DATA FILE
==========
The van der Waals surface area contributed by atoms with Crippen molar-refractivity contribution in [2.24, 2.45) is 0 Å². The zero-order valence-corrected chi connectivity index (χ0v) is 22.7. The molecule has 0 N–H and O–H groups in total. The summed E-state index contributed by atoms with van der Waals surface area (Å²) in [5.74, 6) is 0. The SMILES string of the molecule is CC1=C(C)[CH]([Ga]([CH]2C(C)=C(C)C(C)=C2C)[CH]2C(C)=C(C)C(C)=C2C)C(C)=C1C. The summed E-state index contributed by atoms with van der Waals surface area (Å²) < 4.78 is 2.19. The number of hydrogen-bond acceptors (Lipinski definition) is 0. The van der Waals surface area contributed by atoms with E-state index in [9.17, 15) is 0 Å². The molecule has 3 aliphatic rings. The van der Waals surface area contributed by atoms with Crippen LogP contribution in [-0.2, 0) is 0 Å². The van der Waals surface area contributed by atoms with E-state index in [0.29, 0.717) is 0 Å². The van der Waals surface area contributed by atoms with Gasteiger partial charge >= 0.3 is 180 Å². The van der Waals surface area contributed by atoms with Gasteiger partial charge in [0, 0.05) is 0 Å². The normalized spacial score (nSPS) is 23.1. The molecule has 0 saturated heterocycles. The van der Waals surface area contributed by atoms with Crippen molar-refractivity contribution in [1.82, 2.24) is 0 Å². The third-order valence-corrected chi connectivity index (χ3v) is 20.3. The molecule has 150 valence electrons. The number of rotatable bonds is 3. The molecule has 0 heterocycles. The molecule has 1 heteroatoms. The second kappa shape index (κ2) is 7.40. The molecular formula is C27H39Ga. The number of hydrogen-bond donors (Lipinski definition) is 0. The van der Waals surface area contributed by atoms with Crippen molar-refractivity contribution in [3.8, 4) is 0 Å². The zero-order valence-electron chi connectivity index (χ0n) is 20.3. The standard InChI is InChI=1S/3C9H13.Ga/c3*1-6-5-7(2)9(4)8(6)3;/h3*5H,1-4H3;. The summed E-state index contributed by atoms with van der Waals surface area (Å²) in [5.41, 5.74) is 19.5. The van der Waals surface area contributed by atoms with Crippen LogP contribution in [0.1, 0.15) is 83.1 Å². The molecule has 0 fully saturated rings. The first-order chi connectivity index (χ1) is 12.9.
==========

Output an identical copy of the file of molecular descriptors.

The van der Waals surface area contributed by atoms with Crippen molar-refractivity contribution in [2.24, 2.45) is 0 Å². The zero-order valence-corrected chi connectivity index (χ0v) is 22.7. The molecule has 0 N–H and O–H groups in total. The summed E-state index contributed by atoms with van der Waals surface area (Å²) in [5.74, 6) is 0. The SMILES string of the molecule is CC1=C(C)[CH]([Ga]([CH]2C(C)=C(C)C(C)=C2C)[CH]2C(C)=C(C)C(C)=C2C)C(C)=C1C. The summed E-state index contributed by atoms with van der Waals surface area (Å²) < 4.78 is 2.19. The number of hydrogen-bond acceptors (Lipinski definition) is 0. The van der Waals surface area contributed by atoms with E-state index in [9.17, 15) is 0 Å². The molecule has 3 aliphatic rings. The van der Waals surface area contributed by atoms with Crippen LogP contribution in [-0.2, 0) is 0 Å². The van der Waals surface area contributed by atoms with E-state index in [0.29, 0.717) is 0 Å². The van der Waals surface area contributed by atoms with Gasteiger partial charge >= 0.3 is 180 Å². The van der Waals surface area contributed by atoms with Gasteiger partial charge in [0, 0.05) is 0 Å². The normalized spacial score (nSPS) is 23.1. The molecule has 0 saturated heterocycles. The van der Waals surface area contributed by atoms with Crippen molar-refractivity contribution in [1.82, 2.24) is 0 Å². The third-order valence-corrected chi connectivity index (χ3v) is 20.3. The molecule has 150 valence electrons. The number of rotatable bonds is 3. The molecule has 0 heterocycles. The molecule has 1 heteroatoms. The second kappa shape index (κ2) is 7.40. The molecular formula is C27H39Ga. The number of hydrogen-bond donors (Lipinski definition) is 0. The van der Waals surface area contributed by atoms with Crippen molar-refractivity contribution in [3.8, 4) is 0 Å². The zero-order valence-electron chi connectivity index (χ0n) is 20.3. The standard InChI is InChI=1S/3C9H13.Ga/c3*1-6-5-7(2)9(4)8(6)3;/h3*5H,1-4H3;. The summed E-state index contributed by atoms with van der Waals surface area (Å²) in [5.41, 5.74) is 19.5. The van der Waals surface area contributed by atoms with Crippen LogP contribution in [0.1, 0.15) is 83.1 Å². The molecule has 0 fully saturated rings. The first-order chi connectivity index (χ1) is 12.9.